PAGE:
We understand that purchasing a wheelchair ramp for the home can be a large financial undertaking for some families, but we don’t want that to be the reason your family doesn’t get the access solution they deserve.
Our goal for this article is to clarify exactly how to get funding for a residential ramp in the hopes that it makes the funding process easier.
While ramps are necessary for individuals with mobility challenges, a ramp or access solution is not always covered by insurance for a variety of reasons. Here’s why and how you can find insurance that does cover a ramp:
There are two parts to Medicare coverage: Part A covers “Hospital Insurance” and Part B covers “Medical Insurance.” Wheelchair ramps fall under the category for durable medical equipment (DME) covered by Part B, just like a wheelchair. However, a wheelchair ramp is not reimbursable like a wheelchair is, even if a physician prescribes it as medically necessary. This is because wheelchair ramps do not “directly treat a medical condition.”
However, you may be able to receive financial assistance through Medicare Advantage. Medicare Advantage plans are required to provide the same benefits as Part A and B as Original Medicare (or traditional Medicare), but may also offer additional coverage. These plans are only offered by private insurers, so they differ by company, plan, and location. You’ll need to ask a private insurance agent specifically about their Medicare Advantage policies to determine financial assistance policies and compare coverage.
Wheelchair ramps are classified as durable medical equipment (DME) under Medicaid as well. This is a federal program for low-income seniors and individuals with disabilities and is administered at the state level. So, policies will also vary by state.
There are two ways to obtain coverage for a wheelchair ramp under Medicaid: 1) regular Medicaid 2) Home and Community Based Services (HCBS) Waivers. Regular Medicaid guarantees benefits for qualified individuals. That means that a wheelchair ramp can be covered by Medicaid if it is deemed medically necessary. While possible, it is generally very difficult to get a wheelchair ramp ruled as medically necessary. The better option for Medicaid is likely going to be an HCBS Waiver.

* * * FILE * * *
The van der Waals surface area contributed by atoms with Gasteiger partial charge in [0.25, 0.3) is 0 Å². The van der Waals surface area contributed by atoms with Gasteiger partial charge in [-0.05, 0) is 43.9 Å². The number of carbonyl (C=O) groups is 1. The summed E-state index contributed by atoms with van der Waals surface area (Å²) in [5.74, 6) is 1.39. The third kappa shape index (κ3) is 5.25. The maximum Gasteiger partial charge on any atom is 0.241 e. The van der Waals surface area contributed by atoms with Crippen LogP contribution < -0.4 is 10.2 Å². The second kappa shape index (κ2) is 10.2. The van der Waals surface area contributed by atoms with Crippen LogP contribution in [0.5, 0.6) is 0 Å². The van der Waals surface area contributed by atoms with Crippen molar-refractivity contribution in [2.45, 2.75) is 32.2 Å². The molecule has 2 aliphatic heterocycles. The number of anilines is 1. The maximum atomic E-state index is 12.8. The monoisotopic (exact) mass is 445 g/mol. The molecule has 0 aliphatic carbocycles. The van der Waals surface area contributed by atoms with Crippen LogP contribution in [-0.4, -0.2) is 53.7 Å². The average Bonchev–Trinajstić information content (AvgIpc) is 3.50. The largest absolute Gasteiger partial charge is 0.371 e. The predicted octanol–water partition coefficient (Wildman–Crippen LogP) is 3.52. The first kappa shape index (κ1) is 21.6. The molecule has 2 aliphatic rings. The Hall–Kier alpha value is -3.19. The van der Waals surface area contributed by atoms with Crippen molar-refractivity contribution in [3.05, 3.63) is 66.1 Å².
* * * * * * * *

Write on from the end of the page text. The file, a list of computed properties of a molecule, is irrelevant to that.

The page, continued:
In many states, Medicaid Waivers pay for the cost of ramps, as they are considered home modifications or environmental adaptations. See a state by state list of Medicaid Waivers and their benefits here.
The nonprofit route is a great option for non-Veterans who want to get funding for a wheelchair ramp. There is often less red tape with this route and the non-profit will do all of the heavy lifting so you don’t need to do much work outside of the initial application. Check out this list of national nonprofits that help with funding a wheelchair ramp:
The Ability Experience (formerly Push America) charity from Phi Beta Kappa runs their own AccessABILITY program that is specifically for low-income families to help them get a wheelchair ramp. The non-profit organization supports each project with a $1000 grant for materials and helps to organize the volunteer labor.
Rebuilding Together helps with home modifications and safety improvements for Veterans and other individuals in need. Projects they help with include installing wheelchair ramps, handrails, outdoor lighting, and other home modifications to help a family enter and exit the home safely.
The University of Southern California publishes a directory of programs that assist seniors with the expenses associated with the construction of a wheelchair ramp. Search the comprehensive directory by state to locate programs and resources in your area.
Centers for Independent Living
You can also search for local centers for independent living that offer support and guidance for individuals with disabilities in your area. They operate as a resource for finding local organizations that assist with the cost of a wheelchair ramp.
Assistance for Veterans
One option for Veteran assistance is to apply for coverage through TRICARE for Life to supplement Medicare Part B which would pay the remaining 20% co-payments not covered by Medicare. However, you would have to get Medicare to agree to pay for the wheelchair ramp first, which can be difficult as we mentioned earlier. The better option would be to see if you qualify for the Veteran-Directed Home and Community Based Services Program (VD-HCBS).
The VD-HCBS is designed to provide assistance for Veterans who are candidates for assisted living placements to receive the same level of care in their own home. Here is a brief overview of the qualifications:
Health: must require “nursing home level care”
Marital Status: individuals who live alone may have an easier time going through the process, but having a spouse in the home does not make you ineligible for receiving assistance
Location: must live in a home and cannot reside in a nursing home or in an assisted living facility. There are 77 programs in 42 states and veterans are allowed to travel from the home area to participate.
Financial: there are no requirements for financial status
Veteran Service Discharge: required to have had 24 months of continuous active duty and a discharge status other than Bad Conduct or Dishonorable to be eligible for VA Health Care.